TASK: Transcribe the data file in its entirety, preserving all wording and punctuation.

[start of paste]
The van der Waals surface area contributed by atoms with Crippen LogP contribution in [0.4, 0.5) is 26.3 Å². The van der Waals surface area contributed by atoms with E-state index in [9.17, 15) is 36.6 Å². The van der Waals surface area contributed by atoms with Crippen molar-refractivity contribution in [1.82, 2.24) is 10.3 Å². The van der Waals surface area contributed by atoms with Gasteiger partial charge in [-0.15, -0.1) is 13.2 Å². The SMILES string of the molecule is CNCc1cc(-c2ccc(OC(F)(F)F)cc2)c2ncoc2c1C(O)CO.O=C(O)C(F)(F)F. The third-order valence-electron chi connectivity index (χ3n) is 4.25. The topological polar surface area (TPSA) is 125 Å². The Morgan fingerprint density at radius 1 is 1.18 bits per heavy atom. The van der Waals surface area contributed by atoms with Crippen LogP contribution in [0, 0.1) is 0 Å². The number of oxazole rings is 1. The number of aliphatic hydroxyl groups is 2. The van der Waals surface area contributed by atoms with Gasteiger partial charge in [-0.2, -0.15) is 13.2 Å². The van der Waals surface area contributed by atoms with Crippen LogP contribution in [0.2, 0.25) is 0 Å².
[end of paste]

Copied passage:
The van der Waals surface area contributed by atoms with Crippen LogP contribution in [0.4, 0.5) is 26.3 Å². The van der Waals surface area contributed by atoms with E-state index in [9.17, 15) is 36.6 Å². The van der Waals surface area contributed by atoms with Crippen molar-refractivity contribution in [1.82, 2.24) is 10.3 Å². The van der Waals surface area contributed by atoms with Gasteiger partial charge in [-0.15, -0.1) is 13.2 Å². The SMILES string of the molecule is CNCc1cc(-c2ccc(OC(F)(F)F)cc2)c2ncoc2c1C(O)CO.O=C(O)C(F)(F)F. The third-order valence-electron chi connectivity index (χ3n) is 4.25. The topological polar surface area (TPSA) is 125 Å². The Morgan fingerprint density at radius 1 is 1.18 bits per heavy atom. The van der Waals surface area contributed by atoms with Crippen LogP contribution in [0, 0.1) is 0 Å². The number of oxazole rings is 1. The number of aliphatic hydroxyl groups is 2. The van der Waals surface area contributed by atoms with Gasteiger partial charge in [-0.2, -0.15) is 13.2 Å². The van der Waals surface area contributed by atoms with Crippen LogP contribution in [0.2, 0.25) is 0 Å².